How are contemporary churches helping youth develop a sense of vocation for their lives? In reality, an honest response to the question would likely be: “It is not a question of how? We are not even addressing the question?”
Vocation has a rich tradition in the history of the Christian community. Clearly the Bible centers vocation in the call of God to make a difference in the life of the individual and the faith community of which one is a part.
In the history of the church prior to the Reformation, vocation was narrowly defined as a province of the clergy only. One significant impact of the Reformation was to shift the church’s attention to the everyday activity of ordinary Christians.
Whatever they did in the world to make a living was their vocation if it was honest and honorable. But where does that leave the clergy?
Protestants generally resolved the dualism by emphasizing two kinds of calling. The general call was the call to all emphasized in the priesthood of the believer. The particular call was the call to some to devote themselves to the work of leadership in the church as a vocation.
We need a renewal of attention to a theology of calling, and it ought to begin with the youth of our churches.
Every Christian has a calling—to follow Christ in all arenas of life. In a recent book for youth Call Waiting, Kay Wilson Shurden and I develop a view of calling includes the following:
— Calling is something all Christians share but that each of us has in a special way.
— Call begins with an awareness of God.
— Discovering one’s calling is grounded in a lifetime of getting to know God.
— God calls all people, regardless of past history, limitations, or situations.
— Call is an invitation.
— Uncovering God’s call requires getting to know yourself.
— Finding your call begins with the biggest “Yes!” of your life.
— Call is to partnership with God for the kingdom.
— Call is discovered and lived out in the local church.
— Your call’s home address is the intersection of God’s kingdom, your passions, and the world’s pain.
— Fulfilling the call for youth requires embracing adolescence.
— Call unfolds over a lifetime as we walk through life
Calling is intensely personal. In the same way God called Moses by name at the burning bush (Ex. 3: 1-11), we need to emphasize the importance of every young person coming face-to-face with the opportunity of partnership in kingdom service.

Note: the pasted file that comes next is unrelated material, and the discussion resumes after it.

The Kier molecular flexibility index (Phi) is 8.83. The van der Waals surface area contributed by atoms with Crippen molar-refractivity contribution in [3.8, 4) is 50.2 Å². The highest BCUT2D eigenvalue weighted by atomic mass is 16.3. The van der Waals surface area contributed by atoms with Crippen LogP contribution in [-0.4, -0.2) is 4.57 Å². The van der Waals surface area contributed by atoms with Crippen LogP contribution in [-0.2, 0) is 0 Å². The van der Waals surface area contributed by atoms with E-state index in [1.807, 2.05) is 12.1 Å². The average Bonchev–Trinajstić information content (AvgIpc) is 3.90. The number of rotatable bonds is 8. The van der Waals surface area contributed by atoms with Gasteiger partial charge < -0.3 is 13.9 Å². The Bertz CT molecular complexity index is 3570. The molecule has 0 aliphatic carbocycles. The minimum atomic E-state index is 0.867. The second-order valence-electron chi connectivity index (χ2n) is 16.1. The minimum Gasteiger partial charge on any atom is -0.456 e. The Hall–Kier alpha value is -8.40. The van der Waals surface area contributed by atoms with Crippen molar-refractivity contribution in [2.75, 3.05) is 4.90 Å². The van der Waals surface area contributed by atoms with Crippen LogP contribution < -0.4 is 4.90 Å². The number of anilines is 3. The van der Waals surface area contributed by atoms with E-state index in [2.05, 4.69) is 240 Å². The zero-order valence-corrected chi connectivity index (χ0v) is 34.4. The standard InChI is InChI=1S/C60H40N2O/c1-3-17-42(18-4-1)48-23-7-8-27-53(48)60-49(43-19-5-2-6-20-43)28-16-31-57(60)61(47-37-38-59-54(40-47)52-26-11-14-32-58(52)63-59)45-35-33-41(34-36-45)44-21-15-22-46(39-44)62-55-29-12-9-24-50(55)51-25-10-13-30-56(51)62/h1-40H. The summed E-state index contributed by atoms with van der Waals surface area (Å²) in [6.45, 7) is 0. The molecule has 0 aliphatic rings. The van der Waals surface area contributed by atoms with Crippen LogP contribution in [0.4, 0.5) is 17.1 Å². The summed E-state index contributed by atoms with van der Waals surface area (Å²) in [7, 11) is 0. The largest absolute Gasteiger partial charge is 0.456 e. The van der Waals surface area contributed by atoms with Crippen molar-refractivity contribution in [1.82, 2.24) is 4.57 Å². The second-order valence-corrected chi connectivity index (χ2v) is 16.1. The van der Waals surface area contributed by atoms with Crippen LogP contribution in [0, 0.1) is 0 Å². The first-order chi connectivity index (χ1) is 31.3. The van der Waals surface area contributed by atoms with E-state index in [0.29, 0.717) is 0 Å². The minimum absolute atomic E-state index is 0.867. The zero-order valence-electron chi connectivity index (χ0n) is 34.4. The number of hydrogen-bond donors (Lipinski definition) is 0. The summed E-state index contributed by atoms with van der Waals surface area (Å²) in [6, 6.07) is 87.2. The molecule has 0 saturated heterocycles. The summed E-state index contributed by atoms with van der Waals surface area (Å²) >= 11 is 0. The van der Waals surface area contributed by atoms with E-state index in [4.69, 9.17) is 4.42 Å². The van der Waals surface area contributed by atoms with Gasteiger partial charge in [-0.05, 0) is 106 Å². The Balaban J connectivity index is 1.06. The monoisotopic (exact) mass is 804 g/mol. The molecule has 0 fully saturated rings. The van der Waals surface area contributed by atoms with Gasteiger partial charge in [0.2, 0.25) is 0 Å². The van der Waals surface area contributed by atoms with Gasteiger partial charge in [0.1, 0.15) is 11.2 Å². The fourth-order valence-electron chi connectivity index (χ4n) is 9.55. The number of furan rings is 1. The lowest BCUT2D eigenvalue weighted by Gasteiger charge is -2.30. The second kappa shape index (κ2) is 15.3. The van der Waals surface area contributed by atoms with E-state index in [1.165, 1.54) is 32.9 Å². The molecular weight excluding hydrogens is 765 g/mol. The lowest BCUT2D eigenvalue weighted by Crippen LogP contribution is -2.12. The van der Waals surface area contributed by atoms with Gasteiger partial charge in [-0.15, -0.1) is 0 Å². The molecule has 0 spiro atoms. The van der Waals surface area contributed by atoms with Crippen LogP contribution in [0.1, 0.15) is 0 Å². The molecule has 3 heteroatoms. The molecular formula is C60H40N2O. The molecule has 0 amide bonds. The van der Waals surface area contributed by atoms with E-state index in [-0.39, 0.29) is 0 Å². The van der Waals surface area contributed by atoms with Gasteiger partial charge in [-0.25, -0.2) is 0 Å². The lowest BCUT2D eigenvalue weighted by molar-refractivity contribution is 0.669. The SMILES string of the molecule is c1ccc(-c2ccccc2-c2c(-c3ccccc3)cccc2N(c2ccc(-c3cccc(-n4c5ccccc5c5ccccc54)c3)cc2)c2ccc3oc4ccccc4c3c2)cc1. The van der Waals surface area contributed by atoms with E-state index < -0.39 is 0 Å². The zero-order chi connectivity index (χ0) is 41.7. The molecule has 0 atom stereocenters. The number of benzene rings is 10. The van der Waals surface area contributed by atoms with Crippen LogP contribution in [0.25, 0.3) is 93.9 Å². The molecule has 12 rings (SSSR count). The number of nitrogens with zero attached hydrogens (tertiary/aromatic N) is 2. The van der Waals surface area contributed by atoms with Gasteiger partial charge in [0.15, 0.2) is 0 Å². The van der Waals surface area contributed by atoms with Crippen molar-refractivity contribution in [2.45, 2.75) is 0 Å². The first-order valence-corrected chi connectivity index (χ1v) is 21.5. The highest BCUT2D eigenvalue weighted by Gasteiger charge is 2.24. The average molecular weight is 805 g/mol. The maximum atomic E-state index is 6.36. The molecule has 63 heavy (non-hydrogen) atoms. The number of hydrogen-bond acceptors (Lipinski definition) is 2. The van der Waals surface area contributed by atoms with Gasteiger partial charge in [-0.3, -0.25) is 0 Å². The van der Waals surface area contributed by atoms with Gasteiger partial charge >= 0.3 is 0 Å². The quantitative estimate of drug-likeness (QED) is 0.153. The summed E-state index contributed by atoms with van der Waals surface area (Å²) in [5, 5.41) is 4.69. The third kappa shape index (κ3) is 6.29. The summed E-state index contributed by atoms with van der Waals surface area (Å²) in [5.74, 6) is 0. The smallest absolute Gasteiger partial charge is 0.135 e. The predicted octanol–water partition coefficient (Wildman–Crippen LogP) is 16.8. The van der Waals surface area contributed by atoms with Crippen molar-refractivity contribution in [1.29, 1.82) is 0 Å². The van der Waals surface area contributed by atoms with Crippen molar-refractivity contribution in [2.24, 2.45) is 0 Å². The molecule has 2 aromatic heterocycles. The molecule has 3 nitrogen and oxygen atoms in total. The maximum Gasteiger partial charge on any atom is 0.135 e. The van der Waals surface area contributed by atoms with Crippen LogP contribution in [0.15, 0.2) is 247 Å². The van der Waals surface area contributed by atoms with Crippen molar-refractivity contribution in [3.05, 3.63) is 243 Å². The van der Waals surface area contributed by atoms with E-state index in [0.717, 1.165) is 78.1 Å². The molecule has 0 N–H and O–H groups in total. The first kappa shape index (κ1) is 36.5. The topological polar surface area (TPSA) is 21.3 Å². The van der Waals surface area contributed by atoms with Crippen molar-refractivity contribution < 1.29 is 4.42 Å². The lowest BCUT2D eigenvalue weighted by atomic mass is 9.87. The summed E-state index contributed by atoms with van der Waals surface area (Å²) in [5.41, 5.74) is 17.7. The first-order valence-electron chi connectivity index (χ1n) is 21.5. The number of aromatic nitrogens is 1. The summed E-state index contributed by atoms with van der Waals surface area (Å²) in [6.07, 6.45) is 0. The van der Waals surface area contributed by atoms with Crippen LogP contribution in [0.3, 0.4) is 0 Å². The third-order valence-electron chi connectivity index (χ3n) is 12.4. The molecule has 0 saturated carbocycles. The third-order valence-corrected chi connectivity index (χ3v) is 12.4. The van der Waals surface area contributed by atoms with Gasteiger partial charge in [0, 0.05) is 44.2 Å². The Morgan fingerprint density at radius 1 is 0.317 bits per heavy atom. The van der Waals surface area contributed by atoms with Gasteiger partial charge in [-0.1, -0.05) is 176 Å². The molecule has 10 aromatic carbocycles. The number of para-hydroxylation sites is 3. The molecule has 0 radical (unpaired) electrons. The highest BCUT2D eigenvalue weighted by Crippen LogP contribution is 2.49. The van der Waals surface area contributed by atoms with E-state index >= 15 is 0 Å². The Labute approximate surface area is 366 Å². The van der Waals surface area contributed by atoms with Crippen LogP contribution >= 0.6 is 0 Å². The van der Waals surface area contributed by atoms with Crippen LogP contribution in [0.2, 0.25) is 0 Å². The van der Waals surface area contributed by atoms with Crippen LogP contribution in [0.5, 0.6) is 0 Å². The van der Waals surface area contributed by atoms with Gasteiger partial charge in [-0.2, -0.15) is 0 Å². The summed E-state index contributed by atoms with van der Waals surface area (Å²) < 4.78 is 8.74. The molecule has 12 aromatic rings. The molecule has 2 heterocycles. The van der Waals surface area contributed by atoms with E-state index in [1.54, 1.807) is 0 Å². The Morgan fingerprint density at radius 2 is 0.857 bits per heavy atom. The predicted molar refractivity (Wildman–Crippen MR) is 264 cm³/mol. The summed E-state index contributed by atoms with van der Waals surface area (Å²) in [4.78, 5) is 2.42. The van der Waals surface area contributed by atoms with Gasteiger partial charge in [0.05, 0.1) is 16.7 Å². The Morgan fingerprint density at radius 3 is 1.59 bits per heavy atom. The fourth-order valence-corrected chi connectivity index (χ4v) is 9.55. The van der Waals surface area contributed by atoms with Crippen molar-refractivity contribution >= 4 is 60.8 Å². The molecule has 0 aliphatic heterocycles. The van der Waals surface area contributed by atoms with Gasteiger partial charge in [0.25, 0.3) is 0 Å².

Several years ago I participated in a survey of several hundred pastors and laity who were asked about the meaning of quality ministry. One of the questions asked of pastors was how they would react if one of their children were to demonstrate interest in vocational ministry. Not too surprising, only a small minority of pastors would have been supportive and encouraging.
The leadership crises facing the church are due in part to the failures of the church to be the community intended by God. Maybe the negativity toward leadership in the church is a function of an inadequate sense of the calling of what the church is to be and do in our world among its members.
There once was a practice in Baptist life we called “calling out the called.” If we have a biblical view of vocation, that is a call that is extended to all as an invitation to participate with God in every dimension of kingdom action needed in our world today.
If that were to happen, we could also rejoice when one of our own hears the invitation to partnership as a pastor, staff member or missionary whose call is to leadership as a full time worker in the kingdom vineyard.
So why not recover an old practice with a new focus and understanding?
Larry McSwain is professor of ethics and leadership at McAfee School of Theology.
Click here to purchase Call Waiting from Judson Press.
Youth leaders may receive a free copy of Call Waiting as long as supplies last by sending name and address to email@example.com.